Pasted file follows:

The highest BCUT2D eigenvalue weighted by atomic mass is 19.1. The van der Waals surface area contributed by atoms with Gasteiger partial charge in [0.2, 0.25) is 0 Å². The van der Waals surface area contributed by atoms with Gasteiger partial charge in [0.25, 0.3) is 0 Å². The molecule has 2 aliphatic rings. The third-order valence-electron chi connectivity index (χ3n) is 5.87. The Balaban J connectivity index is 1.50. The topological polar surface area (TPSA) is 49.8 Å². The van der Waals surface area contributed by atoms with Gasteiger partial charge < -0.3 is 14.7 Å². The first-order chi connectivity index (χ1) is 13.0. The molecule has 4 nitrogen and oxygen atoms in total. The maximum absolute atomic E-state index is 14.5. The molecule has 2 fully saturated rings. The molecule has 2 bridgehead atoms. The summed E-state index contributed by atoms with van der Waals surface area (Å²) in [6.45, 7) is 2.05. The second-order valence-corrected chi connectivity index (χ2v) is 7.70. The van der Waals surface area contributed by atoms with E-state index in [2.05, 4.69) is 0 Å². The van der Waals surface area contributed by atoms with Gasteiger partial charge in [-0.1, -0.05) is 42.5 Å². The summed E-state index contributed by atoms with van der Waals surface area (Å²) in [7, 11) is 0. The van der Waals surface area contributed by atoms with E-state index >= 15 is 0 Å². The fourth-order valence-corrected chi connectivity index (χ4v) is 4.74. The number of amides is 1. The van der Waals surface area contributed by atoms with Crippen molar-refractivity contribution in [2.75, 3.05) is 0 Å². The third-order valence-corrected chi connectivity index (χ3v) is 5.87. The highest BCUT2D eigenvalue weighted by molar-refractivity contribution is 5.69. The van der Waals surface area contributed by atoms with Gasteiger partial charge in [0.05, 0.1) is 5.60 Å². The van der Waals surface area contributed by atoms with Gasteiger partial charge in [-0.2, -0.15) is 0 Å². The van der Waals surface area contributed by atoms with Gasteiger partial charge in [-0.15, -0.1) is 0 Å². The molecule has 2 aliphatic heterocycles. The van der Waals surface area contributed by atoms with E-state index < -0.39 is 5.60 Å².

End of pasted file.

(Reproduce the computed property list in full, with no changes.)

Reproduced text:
The highest BCUT2D eigenvalue weighted by atomic mass is 19.1. The van der Waals surface area contributed by atoms with Gasteiger partial charge in [0.2, 0.25) is 0 Å². The van der Waals surface area contributed by atoms with Gasteiger partial charge in [0.25, 0.3) is 0 Å². The molecule has 2 aliphatic rings. The third-order valence-electron chi connectivity index (χ3n) is 5.87. The Balaban J connectivity index is 1.50. The topological polar surface area (TPSA) is 49.8 Å². The van der Waals surface area contributed by atoms with Gasteiger partial charge < -0.3 is 14.7 Å². The first-order chi connectivity index (χ1) is 13.0. The molecule has 4 nitrogen and oxygen atoms in total. The maximum absolute atomic E-state index is 14.5. The molecule has 2 fully saturated rings. The molecule has 2 bridgehead atoms. The summed E-state index contributed by atoms with van der Waals surface area (Å²) in [6.45, 7) is 2.05. The second-order valence-corrected chi connectivity index (χ2v) is 7.70. The van der Waals surface area contributed by atoms with E-state index in [2.05, 4.69) is 0 Å². The van der Waals surface area contributed by atoms with Gasteiger partial charge in [-0.1, -0.05) is 42.5 Å². The summed E-state index contributed by atoms with van der Waals surface area (Å²) in [7, 11) is 0. The van der Waals surface area contributed by atoms with E-state index >= 15 is 0 Å². The fourth-order valence-corrected chi connectivity index (χ4v) is 4.74. The number of amides is 1. The van der Waals surface area contributed by atoms with Crippen molar-refractivity contribution in [2.75, 3.05) is 0 Å². The third-order valence-corrected chi connectivity index (χ3v) is 5.87. The highest BCUT2D eigenvalue weighted by molar-refractivity contribution is 5.69. The van der Waals surface area contributed by atoms with Gasteiger partial charge in [0.05, 0.1) is 5.60 Å². The van der Waals surface area contributed by atoms with Gasteiger partial charge in [-0.2, -0.15) is 0 Å². The van der Waals surface area contributed by atoms with Gasteiger partial charge in [-0.15, -0.1) is 0 Å². The molecule has 2 aliphatic heterocycles. The van der Waals surface area contributed by atoms with E-state index < -0.39 is 5.60 Å².